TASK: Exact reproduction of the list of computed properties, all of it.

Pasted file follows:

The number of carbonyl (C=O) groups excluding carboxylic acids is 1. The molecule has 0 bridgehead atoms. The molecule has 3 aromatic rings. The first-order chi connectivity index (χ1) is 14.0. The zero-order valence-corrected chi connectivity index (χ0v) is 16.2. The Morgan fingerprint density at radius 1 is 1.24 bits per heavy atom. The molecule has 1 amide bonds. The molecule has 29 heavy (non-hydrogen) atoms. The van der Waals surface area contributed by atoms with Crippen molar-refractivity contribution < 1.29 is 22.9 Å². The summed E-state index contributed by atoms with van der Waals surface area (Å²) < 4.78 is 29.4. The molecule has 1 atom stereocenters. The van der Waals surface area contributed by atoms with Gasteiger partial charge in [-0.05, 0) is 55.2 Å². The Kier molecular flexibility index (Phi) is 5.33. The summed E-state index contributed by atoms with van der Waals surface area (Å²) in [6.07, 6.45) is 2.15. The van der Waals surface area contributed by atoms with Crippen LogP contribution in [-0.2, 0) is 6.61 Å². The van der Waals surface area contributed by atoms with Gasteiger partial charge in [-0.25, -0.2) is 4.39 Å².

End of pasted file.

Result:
The number of carbonyl (C=O) groups excluding carboxylic acids is 1. The molecule has 0 bridgehead atoms. The molecule has 3 aromatic rings. The first-order chi connectivity index (χ1) is 14.0. The zero-order valence-corrected chi connectivity index (χ0v) is 16.2. The Morgan fingerprint density at radius 1 is 1.24 bits per heavy atom. The molecule has 1 amide bonds. The molecule has 29 heavy (non-hydrogen) atoms. The van der Waals surface area contributed by atoms with Crippen molar-refractivity contribution < 1.29 is 22.9 Å². The summed E-state index contributed by atoms with van der Waals surface area (Å²) < 4.78 is 29.4. The molecule has 1 atom stereocenters. The van der Waals surface area contributed by atoms with Gasteiger partial charge in [-0.05, 0) is 55.2 Å². The Kier molecular flexibility index (Phi) is 5.33. The summed E-state index contributed by atoms with van der Waals surface area (Å²) in [6.07, 6.45) is 2.15. The van der Waals surface area contributed by atoms with Crippen LogP contribution in [-0.2, 0) is 6.61 Å². The van der Waals surface area contributed by atoms with Gasteiger partial charge in [-0.25, -0.2) is 4.39 Å².